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Yes, I have a 1099-s

If you got a 1099-S, you do have to report the sale. But if all of the other assumptions were true, your gain is totally excludable, so there won't be any impact to your taxes.

It will need to be reported on Form 8949, with Box F (Long term gain not reported to you on a 1099-B) checked. If you are using an interview in software to do your taxes, you should be able to query it for "1099-S" or "Sale of Home" to get you to the part of the interview where you can enter the information. The interview questions should lead you through the process.

Once you get done with the interview, or if you aren't using the interview process, you should go to Form 8949. The sale of your home should be listed in the section for Long-Term Capital Gains, with Box F (Long-term gain not reported to you on a 1099-B) checked.
- Column A should have the address of the home you sold;
- Column B should have the date you moved in, or if you were living there while building, the date you got your Certificate of Occupancy would probably be a reasonable substitute;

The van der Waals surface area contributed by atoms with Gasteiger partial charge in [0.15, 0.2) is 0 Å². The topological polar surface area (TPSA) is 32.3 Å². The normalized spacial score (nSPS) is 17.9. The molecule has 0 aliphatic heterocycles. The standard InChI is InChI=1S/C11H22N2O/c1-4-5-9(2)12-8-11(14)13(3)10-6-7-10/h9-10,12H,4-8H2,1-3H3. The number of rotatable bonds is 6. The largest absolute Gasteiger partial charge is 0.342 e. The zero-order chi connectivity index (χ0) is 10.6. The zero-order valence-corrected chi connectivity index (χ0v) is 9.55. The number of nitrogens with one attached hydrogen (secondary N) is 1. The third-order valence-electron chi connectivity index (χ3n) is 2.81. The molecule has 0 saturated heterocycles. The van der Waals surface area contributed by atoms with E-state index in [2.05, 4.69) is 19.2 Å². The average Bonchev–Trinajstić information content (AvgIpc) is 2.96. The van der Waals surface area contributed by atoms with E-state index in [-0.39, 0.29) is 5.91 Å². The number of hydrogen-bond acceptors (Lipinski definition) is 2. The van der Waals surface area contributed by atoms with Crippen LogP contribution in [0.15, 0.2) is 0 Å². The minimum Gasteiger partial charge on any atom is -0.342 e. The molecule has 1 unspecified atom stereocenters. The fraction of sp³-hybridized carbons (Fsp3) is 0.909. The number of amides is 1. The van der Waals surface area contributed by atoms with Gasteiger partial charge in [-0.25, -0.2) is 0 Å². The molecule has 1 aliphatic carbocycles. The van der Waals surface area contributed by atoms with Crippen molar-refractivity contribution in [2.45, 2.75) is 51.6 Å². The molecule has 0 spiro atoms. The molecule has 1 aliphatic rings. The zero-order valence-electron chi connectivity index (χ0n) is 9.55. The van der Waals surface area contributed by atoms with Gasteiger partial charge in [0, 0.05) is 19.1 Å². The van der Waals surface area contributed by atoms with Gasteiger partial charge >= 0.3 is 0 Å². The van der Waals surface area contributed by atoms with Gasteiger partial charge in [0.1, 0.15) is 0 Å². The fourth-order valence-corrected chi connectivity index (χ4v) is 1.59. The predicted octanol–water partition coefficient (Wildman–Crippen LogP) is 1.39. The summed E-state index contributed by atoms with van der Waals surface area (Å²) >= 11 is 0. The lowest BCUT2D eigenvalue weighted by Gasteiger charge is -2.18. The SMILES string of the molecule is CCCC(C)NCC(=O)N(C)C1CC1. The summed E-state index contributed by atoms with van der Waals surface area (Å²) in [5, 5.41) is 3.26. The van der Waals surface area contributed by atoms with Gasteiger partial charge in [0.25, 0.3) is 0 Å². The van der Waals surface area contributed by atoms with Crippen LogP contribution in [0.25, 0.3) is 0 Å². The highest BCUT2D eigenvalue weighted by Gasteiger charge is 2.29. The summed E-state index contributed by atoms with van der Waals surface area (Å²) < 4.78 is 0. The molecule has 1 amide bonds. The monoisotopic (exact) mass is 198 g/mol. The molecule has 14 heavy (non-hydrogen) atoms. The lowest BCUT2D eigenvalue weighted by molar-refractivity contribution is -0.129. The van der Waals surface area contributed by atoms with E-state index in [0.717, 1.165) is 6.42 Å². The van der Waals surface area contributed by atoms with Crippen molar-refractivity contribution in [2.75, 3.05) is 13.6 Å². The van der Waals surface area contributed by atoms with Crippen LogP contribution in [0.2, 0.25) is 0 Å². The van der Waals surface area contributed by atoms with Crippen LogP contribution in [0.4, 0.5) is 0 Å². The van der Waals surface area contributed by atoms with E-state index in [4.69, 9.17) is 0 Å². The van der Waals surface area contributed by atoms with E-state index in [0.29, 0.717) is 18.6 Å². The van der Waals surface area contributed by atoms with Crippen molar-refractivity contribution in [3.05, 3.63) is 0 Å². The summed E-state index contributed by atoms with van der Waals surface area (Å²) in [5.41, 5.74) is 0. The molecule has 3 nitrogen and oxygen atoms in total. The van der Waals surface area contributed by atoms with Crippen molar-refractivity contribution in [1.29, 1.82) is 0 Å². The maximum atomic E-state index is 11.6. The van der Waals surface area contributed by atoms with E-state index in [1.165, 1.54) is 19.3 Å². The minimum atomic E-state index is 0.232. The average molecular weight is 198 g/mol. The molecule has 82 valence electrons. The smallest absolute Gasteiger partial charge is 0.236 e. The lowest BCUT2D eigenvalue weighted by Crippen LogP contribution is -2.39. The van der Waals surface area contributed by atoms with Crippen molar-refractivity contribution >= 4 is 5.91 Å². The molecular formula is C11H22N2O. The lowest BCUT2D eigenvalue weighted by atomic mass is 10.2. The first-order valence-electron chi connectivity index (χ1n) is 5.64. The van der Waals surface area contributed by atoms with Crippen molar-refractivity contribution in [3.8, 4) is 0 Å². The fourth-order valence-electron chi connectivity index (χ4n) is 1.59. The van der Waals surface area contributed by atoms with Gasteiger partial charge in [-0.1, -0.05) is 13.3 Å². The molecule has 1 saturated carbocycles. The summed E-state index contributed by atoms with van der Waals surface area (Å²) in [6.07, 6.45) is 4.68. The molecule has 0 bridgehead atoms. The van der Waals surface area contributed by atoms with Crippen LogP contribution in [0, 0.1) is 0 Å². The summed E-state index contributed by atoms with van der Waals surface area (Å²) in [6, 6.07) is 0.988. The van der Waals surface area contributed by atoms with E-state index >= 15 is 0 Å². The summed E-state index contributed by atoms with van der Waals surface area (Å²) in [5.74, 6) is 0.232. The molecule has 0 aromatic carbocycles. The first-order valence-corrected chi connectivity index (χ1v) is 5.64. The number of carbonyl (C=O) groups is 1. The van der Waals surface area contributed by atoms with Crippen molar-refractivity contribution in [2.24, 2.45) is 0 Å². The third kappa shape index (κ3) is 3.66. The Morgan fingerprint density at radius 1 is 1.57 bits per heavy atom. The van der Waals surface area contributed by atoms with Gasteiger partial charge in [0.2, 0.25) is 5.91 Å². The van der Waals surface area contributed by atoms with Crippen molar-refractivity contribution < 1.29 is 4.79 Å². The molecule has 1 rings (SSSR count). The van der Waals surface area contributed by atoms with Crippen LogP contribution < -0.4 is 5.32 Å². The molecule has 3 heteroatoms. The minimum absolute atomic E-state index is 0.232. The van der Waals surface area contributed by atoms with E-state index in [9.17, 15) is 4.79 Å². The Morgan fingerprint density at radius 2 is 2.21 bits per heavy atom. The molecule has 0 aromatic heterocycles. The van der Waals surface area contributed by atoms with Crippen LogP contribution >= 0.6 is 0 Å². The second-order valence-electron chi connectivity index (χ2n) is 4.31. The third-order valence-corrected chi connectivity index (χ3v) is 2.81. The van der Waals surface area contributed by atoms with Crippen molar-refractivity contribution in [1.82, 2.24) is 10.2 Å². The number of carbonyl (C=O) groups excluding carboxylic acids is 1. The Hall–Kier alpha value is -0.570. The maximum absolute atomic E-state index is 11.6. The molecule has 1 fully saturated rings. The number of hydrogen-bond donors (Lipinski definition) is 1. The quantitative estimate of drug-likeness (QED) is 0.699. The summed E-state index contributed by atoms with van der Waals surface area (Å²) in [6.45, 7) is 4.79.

- Column C should have the date you closed on the sale;
- Column D should have the sales price;
- Column E should have your cost basis, but since you don't have the documentation handy, you can just put that as $0 - it's not going to matter since the sales price is less than $250k anyway;
- Column F should have the letter H - that's the code for excludable gain for selling the house;
- Column G should have the amount in column E minus the amount in column D entered as a negative number - if you entered 0 for your cost basis, it will be the sales price in parentheses;
- Column H should have $0

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